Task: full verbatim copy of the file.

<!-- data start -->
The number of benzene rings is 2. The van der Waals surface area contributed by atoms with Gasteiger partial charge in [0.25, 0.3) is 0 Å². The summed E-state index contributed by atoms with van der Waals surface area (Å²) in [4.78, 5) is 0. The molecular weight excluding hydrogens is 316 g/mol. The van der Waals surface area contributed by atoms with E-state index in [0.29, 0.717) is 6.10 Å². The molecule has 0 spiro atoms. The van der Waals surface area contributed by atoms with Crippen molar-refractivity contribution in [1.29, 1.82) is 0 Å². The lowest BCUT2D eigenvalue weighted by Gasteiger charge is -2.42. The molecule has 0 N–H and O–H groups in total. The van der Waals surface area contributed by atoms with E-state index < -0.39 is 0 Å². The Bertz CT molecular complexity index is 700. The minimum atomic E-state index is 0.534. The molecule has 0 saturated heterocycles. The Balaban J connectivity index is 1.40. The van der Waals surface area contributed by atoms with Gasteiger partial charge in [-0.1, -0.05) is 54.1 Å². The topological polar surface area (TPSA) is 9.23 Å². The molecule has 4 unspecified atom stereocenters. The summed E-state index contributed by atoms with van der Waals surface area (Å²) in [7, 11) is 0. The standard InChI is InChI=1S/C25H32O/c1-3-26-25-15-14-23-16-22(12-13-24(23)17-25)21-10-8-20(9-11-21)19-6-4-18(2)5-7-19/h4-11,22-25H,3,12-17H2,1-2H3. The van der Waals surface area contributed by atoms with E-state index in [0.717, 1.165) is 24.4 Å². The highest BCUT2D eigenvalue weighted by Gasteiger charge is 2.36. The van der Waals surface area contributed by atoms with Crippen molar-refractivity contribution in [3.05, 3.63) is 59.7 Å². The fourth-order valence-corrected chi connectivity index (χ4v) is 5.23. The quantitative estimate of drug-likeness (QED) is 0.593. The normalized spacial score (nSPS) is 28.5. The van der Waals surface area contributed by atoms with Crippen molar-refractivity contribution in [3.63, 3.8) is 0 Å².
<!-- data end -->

The number of benzene rings is 2. The van der Waals surface area contributed by atoms with Gasteiger partial charge in [0.25, 0.3) is 0 Å². The summed E-state index contributed by atoms with van der Waals surface area (Å²) in [4.78, 5) is 0. The molecular weight excluding hydrogens is 316 g/mol. The van der Waals surface area contributed by atoms with E-state index in [0.29, 0.717) is 6.10 Å². The molecule has 0 spiro atoms. The van der Waals surface area contributed by atoms with Crippen molar-refractivity contribution in [1.29, 1.82) is 0 Å². The lowest BCUT2D eigenvalue weighted by Gasteiger charge is -2.42. The molecule has 0 N–H and O–H groups in total. The van der Waals surface area contributed by atoms with E-state index < -0.39 is 0 Å². The Bertz CT molecular complexity index is 700. The minimum atomic E-state index is 0.534. The molecule has 0 saturated heterocycles. The Balaban J connectivity index is 1.40. The van der Waals surface area contributed by atoms with Gasteiger partial charge in [-0.1, -0.05) is 54.1 Å². The topological polar surface area (TPSA) is 9.23 Å². The molecule has 4 unspecified atom stereocenters. The summed E-state index contributed by atoms with van der Waals surface area (Å²) in [7, 11) is 0. The standard InChI is InChI=1S/C25H32O/c1-3-26-25-15-14-23-16-22(12-13-24(23)17-25)21-10-8-20(9-11-21)19-6-4-18(2)5-7-19/h4-11,22-25H,3,12-17H2,1-2H3. The van der Waals surface area contributed by atoms with E-state index in [0.717, 1.165) is 24.4 Å². The highest BCUT2D eigenvalue weighted by Gasteiger charge is 2.36. The van der Waals surface area contributed by atoms with Crippen molar-refractivity contribution in [3.05, 3.63) is 59.7 Å². The fourth-order valence-corrected chi connectivity index (χ4v) is 5.23. The quantitative estimate of drug-likeness (QED) is 0.593. The normalized spacial score (nSPS) is 28.5. The van der Waals surface area contributed by atoms with Crippen molar-refractivity contribution in [3.63, 3.8) is 0 Å².